Close Enough

In 2004, Livermore, Calif., paid Miami artist Maria Alquilar $40,000 to create a ceramic mural outside its new library. Its pride was short-lived: The mural misspelled the names of 10 of the 175 historical figures it honored:

Nefertite
Thesues
Michaelangelo
Shakespere
Clara Schuman
Paul Gaugan
Vincent Van Gough
Albert Eistein

German chemist Otto Beckmann’s name was spelled Beckman, and Italian sculptor Luca Della Robbia’s name was spelled Luca Della Robia.

“The most egregious is Einstein,” library director Susan Gallinger told the San Francisco Chronicle. “That’s the worst one.” Livermore is home to the Lawrence Livermore National Laboratory.

Unfortunately, California state law bars the city from removing or changing public art without the creator’s consent, so the city council had to pay Alquilar an additional $6,000 to correct the errors.

The artist was unapologetic. “The people that are into humanities, and are into Blake’s concept of enlightenment, they are not looking at the words,” she told the Associated Press. “In their mind, the words register correctly.”

The Time Store

http://commons.wikimedia.org/wiki/File:LaborNote.JPG

Anarchist Josiah Warren believed that the only just measure of a product’s value was the amount of labor that went into producing it. Charging more than this was “cannibalism” — interest, rent, and profit were state-sanctioned usury. Accordingly, he proposed a system where goods would be traded explicitly on this basis — “he who employs five or ten hours of his time, in the service of another, receives five or ten hours labour of the other in return.”

As an experiment, Warren opened a “time store” at the corner of Fifth and Elm Streets in Cincinnati in 1827. He priced all the goods at the amount he had paid for them, plus a small surcharge to cover overhead (his books were available for inspection at the back of the store), and customers could buy goods using “labor notes” — promises to perform labor, like the one above. As he accumulated notes, Warren would redeem those that he could use and endorse the rest, using them to buy more goods, following a list of their average cost in labor. In this way he set up a small economy among like-minded citizens in Cincinnati — each received fair compensation for his labors, but none could gouge another merely because “the market would bear it.”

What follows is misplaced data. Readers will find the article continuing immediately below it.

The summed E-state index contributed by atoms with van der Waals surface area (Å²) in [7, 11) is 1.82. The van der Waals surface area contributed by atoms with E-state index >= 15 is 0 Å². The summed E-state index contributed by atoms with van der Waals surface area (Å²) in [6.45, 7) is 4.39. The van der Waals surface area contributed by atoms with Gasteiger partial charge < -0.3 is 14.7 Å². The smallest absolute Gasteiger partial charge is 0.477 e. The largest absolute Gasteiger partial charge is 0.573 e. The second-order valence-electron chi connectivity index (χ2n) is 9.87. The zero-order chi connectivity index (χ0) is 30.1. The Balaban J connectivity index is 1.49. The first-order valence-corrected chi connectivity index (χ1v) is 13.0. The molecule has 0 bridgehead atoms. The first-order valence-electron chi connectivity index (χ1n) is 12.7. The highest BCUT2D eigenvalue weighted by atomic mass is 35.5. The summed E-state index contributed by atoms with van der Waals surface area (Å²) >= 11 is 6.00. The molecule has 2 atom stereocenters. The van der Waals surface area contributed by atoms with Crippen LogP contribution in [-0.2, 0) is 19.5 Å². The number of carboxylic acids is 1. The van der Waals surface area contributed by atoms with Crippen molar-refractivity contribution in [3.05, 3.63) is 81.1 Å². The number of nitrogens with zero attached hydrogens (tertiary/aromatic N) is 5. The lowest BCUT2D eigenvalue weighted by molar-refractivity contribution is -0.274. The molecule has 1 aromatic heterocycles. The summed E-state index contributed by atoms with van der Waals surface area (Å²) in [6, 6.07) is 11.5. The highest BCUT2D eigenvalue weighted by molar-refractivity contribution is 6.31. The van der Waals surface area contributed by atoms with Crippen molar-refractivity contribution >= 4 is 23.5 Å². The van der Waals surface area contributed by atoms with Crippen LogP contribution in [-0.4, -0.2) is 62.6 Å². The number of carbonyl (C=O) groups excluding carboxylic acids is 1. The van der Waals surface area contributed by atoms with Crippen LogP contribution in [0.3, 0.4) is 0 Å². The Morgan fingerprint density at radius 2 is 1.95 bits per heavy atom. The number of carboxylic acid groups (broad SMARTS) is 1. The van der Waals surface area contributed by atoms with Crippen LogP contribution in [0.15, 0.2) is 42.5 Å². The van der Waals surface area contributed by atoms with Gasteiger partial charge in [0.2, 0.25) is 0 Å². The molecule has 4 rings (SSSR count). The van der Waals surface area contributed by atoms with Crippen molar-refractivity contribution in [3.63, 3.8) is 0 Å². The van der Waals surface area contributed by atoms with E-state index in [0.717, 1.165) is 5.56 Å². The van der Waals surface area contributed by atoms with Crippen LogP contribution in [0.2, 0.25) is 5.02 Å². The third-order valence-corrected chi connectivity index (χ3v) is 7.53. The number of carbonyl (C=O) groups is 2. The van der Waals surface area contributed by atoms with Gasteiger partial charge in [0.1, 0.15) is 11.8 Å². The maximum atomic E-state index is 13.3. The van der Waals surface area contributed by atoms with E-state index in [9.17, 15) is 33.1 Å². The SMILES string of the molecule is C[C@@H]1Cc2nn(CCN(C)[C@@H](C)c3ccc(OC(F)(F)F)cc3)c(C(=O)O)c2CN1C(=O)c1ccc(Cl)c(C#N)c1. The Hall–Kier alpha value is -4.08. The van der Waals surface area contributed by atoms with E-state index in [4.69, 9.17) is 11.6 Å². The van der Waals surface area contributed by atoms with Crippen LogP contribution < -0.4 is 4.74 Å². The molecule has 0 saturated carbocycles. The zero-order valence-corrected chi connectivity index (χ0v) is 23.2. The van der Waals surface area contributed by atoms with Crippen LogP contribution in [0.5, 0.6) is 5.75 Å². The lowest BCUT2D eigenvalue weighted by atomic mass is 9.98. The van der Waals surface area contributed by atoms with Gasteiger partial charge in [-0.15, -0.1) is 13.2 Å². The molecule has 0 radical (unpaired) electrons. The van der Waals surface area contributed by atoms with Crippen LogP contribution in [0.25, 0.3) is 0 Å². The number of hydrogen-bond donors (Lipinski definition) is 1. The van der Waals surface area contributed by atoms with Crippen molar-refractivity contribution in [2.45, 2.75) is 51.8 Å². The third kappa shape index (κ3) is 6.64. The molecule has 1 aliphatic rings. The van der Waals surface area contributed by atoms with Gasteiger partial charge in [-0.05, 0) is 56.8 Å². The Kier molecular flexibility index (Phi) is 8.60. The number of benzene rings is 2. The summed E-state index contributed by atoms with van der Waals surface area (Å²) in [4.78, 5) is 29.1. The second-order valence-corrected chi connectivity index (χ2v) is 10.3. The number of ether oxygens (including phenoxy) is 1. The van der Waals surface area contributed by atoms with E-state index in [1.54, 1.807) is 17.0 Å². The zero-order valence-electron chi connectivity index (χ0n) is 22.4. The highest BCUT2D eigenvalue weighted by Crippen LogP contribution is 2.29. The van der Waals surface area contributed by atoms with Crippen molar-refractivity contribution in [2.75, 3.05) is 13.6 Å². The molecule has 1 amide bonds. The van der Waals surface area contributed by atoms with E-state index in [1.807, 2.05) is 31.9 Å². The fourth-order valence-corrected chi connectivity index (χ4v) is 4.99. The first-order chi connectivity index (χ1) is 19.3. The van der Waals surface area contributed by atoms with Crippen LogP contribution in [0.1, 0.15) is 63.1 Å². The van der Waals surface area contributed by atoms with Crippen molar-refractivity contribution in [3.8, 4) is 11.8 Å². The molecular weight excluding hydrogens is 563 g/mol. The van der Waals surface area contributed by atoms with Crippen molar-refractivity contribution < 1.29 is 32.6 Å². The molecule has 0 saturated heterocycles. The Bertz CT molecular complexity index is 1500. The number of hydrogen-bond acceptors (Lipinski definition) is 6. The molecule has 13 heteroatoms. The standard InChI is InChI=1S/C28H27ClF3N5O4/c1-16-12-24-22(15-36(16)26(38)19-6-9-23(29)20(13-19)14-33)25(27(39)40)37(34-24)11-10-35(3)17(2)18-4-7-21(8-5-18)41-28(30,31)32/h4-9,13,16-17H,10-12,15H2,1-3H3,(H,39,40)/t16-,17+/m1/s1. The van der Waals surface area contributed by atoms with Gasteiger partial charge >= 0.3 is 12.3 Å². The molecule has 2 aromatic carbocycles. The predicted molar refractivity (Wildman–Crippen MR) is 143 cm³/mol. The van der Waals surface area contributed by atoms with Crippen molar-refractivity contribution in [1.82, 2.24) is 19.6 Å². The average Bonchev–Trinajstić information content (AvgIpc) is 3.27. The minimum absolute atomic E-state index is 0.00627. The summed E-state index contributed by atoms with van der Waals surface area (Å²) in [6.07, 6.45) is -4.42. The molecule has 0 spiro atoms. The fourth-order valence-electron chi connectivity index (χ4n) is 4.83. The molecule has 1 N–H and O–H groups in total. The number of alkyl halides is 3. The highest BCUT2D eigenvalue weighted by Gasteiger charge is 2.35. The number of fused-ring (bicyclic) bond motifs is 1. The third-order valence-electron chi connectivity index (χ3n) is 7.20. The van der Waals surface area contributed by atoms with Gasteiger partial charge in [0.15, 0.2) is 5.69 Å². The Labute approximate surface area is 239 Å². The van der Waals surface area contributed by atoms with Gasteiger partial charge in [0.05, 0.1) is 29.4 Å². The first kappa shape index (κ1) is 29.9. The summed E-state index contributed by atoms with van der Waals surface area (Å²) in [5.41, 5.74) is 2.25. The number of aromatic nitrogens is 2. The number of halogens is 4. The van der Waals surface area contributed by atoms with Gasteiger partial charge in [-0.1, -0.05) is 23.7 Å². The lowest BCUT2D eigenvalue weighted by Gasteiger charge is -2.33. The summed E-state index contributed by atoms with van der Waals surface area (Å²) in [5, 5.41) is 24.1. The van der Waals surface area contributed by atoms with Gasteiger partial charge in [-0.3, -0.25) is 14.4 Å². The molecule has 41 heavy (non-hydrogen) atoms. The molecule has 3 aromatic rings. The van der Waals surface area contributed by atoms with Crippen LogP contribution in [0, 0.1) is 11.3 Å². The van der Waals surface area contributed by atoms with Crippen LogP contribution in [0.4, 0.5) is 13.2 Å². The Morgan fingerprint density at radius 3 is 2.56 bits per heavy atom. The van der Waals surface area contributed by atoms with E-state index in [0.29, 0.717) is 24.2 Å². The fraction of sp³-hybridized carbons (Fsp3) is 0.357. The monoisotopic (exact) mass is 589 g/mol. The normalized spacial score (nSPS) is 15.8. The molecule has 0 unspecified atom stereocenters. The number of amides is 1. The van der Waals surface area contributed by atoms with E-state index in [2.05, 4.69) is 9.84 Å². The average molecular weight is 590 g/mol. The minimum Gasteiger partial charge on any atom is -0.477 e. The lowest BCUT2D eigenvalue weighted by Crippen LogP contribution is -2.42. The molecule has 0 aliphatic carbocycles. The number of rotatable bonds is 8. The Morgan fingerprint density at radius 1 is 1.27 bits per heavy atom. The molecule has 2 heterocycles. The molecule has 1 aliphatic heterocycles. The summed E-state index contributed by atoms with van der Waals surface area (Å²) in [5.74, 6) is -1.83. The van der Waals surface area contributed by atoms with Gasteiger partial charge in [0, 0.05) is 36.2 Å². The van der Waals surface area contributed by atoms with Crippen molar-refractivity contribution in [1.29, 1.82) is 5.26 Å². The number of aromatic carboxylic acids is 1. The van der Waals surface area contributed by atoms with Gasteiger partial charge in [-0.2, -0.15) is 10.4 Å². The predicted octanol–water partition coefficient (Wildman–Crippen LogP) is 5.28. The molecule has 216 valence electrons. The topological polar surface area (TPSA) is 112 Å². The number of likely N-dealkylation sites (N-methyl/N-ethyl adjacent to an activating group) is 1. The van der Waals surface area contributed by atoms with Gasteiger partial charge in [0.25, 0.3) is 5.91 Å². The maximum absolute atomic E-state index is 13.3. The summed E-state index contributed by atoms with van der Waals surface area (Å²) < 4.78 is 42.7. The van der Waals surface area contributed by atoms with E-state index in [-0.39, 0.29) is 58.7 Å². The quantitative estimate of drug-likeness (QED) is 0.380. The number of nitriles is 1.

In like spirit, Warren charged for his own time in running the store, using a clock — if it took him half an hour to help a customer buy groceries, 25 cents would be added to the customer’s bill. “This arrangement sweeps away at once all the higgling and chaffering about prices, so disgusting in the present system, but which is inseparably connected with it,” he explained in his 1852 book Equitable Commerce.

The store operated successfully for three years, with such low prices that the competitor on the next corner asked Warren’s help in coverting his own store to Warren’s system. Warren closed the time store voluntarily in May 1830 — because, according to one account, he felt he had no claim to the increase in value of the land on which it stood.

Unquote

“People think I can teach them style. What stuff it all is! Have something to say, and say it as clearly as you can. That is the only secret of style.” — Matthew Arnold

Wind Power

From a 1773 letter from Ben Franklin to Barbeu Dubourg:

When I was a boy, I amused myself one day with flying a paper kite; and approaching the bank of a pond, which was near a mile broad, I tied the string to a stake and the kite ascended to a very considerable height above the pond while I was swimming. In a little time, being desirous of amusing myself with my kite, and enjoying at the same time the pleasure of swimming, I returned, and loosing from the stake the string with the little stick which was fastened to it, went again into the water, where I found that, lying on my back and holding the stick in my hands, I was drawn along the surface of the water in a very agreeable manner. Having then engaged another boy to carry my clothes round the pond, to a place which I had pointed out to him on the other side, I began to cross the pond with my kite, which carried me quite over without the least fatigue and with the greatest pleasure imaginable. I was only obliged occasionally to halt a little in my course and resist its progress when it appeared that, by following too quick, I lowered the kite too much; by doing which occasionally I made it rise again.

“I have never since that time practiced this singular mode of swimming, though I think it not impossible to cross in this manner from Dover to Calais. The packet boat, however, is still preferable.”

Coming and Going

The Danish word for TAX is SKAT.

DIY

Born in Texarkana in 1912, Conlon Nancarrow had no access to technology that could realize the music in his head. He studied music briefly and played trumpet in venues ranging from beer halls to cruise ships, but he found himself frustrated working with human musicians. In 1940 he withdrew to Mexico City, where, working in almost complete isolation, he began composing pieces for player piano.

This expedient was “a tremendous amount of work, punching all those holes by hand, one by one, hundreds and thousands of them,” but it enabled him finally to hear his music. “I’d never heard it played. Some composers are pianists and can at least play their music on piano, but I couldn’t do even that, because I am not a pianist.”

Freed from the constraints imposed by human performers, Nancarrow’s style developed a dizzying speed, staggeringly complexity, and a bewildering density of ideas. “Nancarrow’s complete works could be heard in seven hours,” wrote composer Kyle Gann, “but within half that time the listener would be as exhausted as though he had consumed Mahler’s ten symphonies in a gulp.”